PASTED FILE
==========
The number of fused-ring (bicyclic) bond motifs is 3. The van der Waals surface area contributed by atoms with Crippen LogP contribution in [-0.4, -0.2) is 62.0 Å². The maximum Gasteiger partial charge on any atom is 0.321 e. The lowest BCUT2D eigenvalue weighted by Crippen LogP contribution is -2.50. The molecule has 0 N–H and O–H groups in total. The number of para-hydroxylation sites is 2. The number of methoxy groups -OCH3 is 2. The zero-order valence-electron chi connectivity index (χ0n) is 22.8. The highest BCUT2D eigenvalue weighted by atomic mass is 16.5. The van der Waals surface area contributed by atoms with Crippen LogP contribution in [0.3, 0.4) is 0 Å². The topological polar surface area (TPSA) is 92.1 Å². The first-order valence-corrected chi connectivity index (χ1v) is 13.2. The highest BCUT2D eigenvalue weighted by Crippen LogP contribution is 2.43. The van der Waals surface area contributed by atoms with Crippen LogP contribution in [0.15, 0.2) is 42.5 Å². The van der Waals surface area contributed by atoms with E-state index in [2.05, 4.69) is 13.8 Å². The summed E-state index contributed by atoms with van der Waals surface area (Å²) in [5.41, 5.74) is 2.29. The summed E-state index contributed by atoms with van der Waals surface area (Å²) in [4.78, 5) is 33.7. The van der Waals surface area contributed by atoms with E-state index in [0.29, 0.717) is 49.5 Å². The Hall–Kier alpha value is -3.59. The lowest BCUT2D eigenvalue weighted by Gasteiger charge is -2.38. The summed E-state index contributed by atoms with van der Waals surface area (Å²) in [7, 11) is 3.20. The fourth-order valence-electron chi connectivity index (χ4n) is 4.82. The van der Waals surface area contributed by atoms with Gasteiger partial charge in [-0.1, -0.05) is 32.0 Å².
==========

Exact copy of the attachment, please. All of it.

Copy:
The number of fused-ring (bicyclic) bond motifs is 3. The van der Waals surface area contributed by atoms with Crippen LogP contribution in [-0.4, -0.2) is 62.0 Å². The maximum Gasteiger partial charge on any atom is 0.321 e. The lowest BCUT2D eigenvalue weighted by Crippen LogP contribution is -2.50. The molecule has 0 N–H and O–H groups in total. The number of para-hydroxylation sites is 2. The number of methoxy groups -OCH3 is 2. The zero-order valence-electron chi connectivity index (χ0n) is 22.8. The highest BCUT2D eigenvalue weighted by atomic mass is 16.5. The van der Waals surface area contributed by atoms with Crippen LogP contribution in [0.3, 0.4) is 0 Å². The topological polar surface area (TPSA) is 92.1 Å². The first-order valence-corrected chi connectivity index (χ1v) is 13.2. The highest BCUT2D eigenvalue weighted by Crippen LogP contribution is 2.43. The van der Waals surface area contributed by atoms with Crippen LogP contribution in [0.15, 0.2) is 42.5 Å². The van der Waals surface area contributed by atoms with E-state index in [2.05, 4.69) is 13.8 Å². The summed E-state index contributed by atoms with van der Waals surface area (Å²) in [5.41, 5.74) is 2.29. The summed E-state index contributed by atoms with van der Waals surface area (Å²) in [4.78, 5) is 33.7. The van der Waals surface area contributed by atoms with E-state index in [0.29, 0.717) is 49.5 Å². The Hall–Kier alpha value is -3.59. The lowest BCUT2D eigenvalue weighted by Gasteiger charge is -2.38. The summed E-state index contributed by atoms with van der Waals surface area (Å²) in [7, 11) is 3.20. The fourth-order valence-electron chi connectivity index (χ4n) is 4.82. The van der Waals surface area contributed by atoms with Gasteiger partial charge in [-0.1, -0.05) is 32.0 Å².